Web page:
Super User is a question and answer site for computer enthusiasts and power users. It's 100% free, no registration required.

Sign up
Here's how it works:
  1. Anybody can ask a question
  2. Anybody can answer
  3. The best answers are voted up and rise to the top

I am trying to compress videos of 10 seconds at different bitrates with ffmpeg. My aim is to obtain the same video at different qualities (from very low to very high). I don't want to touch audio part and I am using H264 as a video codec. I am using the following CLI:

ffmpeg -i input.mkv -c:v libx264 -b:v $j'k' -c:a copy output.mkv

Where $j vary from 150 to 4000.

My problem is that I get 10s videos compressed but the quality is not constant at all through the time. Here is an example: With a very low bitrate ($j = 150), at the beginning (between 0 and 3s), the video is really poor but at the end (between 8 and 10s), the quality is proper! Besides, while watching the video, one can see this increasing of quality through the time. Can someone explain me this phenomenon? How to get a constant quality?

Thanks'

share|improve this question
1  
See the FFmpeg and x264 Encoding Guide and CRF Guide. – LordNeckbeard Jul 5 '13 at 1:52
    
Thank you for advice. – MarAja Jul 9 '13 at 7:55
    
Please note this question below (I just posted it): I think I have found a problem in the Linux version where it overdoes the bitrate in the first...get this...THREE SECONDS of the video. superuser.com/questions/963424/… – Mark Gerolimatos Aug 27 '15 at 5:55
up vote 2 down vote accepted

As @LordNeckbeard already points out, constant bitrate is not the same as constant quality. In fact, it's quite the opposite. Certain parts of video sequences are easier to encode than others (easier in the sense of requiring less bits), and others are not. If you spend all your bits on the easy parts, you're going to lack them for the harder parts.

That's where constant quality comes into play. In x264 there is the Constant Rate Factor, which does exactly that. I suggest you read the linked article if you want more background info. Basically, the CRF ranges from 0 (lossless, best) to 51 (worst). Steps of ±6 roughly egal double or half the bitrate.

So, to adapt your script, simply do something like the following:

for i in $(seq 0 5 51); do 
  ffmpeg -i input.mkv -c:v libx264 -crf $i -c:a copy output-$i.mkv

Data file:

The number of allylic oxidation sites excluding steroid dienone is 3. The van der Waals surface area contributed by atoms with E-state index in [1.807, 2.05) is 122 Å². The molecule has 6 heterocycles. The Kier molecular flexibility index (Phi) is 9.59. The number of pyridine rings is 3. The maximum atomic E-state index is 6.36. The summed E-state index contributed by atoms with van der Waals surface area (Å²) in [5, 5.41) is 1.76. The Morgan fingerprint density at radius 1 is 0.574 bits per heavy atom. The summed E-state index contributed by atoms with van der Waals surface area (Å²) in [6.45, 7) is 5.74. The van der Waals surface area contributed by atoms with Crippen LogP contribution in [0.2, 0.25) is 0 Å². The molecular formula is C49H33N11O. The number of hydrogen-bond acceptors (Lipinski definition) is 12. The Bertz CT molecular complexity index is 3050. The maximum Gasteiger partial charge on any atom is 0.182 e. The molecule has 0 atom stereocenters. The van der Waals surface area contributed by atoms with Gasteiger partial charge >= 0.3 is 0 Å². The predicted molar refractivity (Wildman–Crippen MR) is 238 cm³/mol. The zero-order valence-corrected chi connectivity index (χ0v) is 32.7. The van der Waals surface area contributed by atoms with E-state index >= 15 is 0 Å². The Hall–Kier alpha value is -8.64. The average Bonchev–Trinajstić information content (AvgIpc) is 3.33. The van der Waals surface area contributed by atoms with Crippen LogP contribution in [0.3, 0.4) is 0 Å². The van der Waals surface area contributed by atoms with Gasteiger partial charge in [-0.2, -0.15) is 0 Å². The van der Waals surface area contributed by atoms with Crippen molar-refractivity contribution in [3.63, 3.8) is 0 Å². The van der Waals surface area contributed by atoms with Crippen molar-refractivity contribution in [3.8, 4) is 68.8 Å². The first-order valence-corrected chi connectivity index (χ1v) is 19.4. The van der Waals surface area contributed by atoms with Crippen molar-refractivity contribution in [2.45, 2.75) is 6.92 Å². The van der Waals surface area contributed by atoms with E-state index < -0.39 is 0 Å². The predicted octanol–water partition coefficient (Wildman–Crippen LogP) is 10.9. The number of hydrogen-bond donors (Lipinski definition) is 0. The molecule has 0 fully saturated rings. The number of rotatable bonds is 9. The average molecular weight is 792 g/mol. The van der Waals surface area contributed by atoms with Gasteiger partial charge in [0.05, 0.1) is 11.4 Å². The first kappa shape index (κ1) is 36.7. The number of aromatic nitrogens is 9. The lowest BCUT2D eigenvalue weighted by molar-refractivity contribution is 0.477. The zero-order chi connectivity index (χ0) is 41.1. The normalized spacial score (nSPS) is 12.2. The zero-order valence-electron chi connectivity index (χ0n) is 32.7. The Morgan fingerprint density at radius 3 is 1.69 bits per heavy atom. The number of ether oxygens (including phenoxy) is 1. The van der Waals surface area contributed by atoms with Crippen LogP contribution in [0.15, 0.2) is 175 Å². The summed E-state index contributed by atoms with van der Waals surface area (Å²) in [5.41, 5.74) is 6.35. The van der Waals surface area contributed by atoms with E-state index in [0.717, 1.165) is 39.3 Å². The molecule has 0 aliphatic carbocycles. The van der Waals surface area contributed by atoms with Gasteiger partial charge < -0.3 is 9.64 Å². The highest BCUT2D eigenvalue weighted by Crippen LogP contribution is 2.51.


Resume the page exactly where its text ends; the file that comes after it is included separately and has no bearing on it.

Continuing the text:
done

The scale itself is—unless I'm mistaken—close to logarithmic in terms of quality, so you can calculate your steps based on that instead of the seq call.


With a very low bitrate ($j = 150), at the beginning (between 0 and 3s), the video is really poor but at the end (between 8 and 10s), the quality is proper! Besides, while watching the video, one can see this increasing of quality through the time. Can someone explain me this phenomenon?

Doing constant bit rate is not an easy task for an encoder. You give it a certain value to work with, e.g. tell it "give me 150 kBit per second", but the encoder does not even know what it's going to encode at the next frame.

So, how much should it spend on this frame? How much on the next? Some frames—like I mentioned above—are easy to encode and just take a few kilobits, while others may take much more. But the encoder can really only look at what it's encoded in the past in order to scale for future pictures. Also take into account the different picture types.

Algorithmically, doing constant bitrate is really hard, and it's also the worst of the rate control modes x264 has to offer. Especially for short clips, since the encoder won't know what it can expect without doing a 2-pass encoding, you might notice this in the way you describe: the quality drastically changes throughout the ten seconds. But 150 kBit/s is really not enough for video of somewhat decent dimensions anyway.

share|improve this answer
    
Thank you for this detailled answer! It was exactly what I was expecting for. – MarAja Jul 9 '13 at 7:53

Your Answer

 
discard

By posting your answer, you agree to the privacy policy and terms of service.

Not the answer you're looking for? Browse other questions tagged or ask your own question.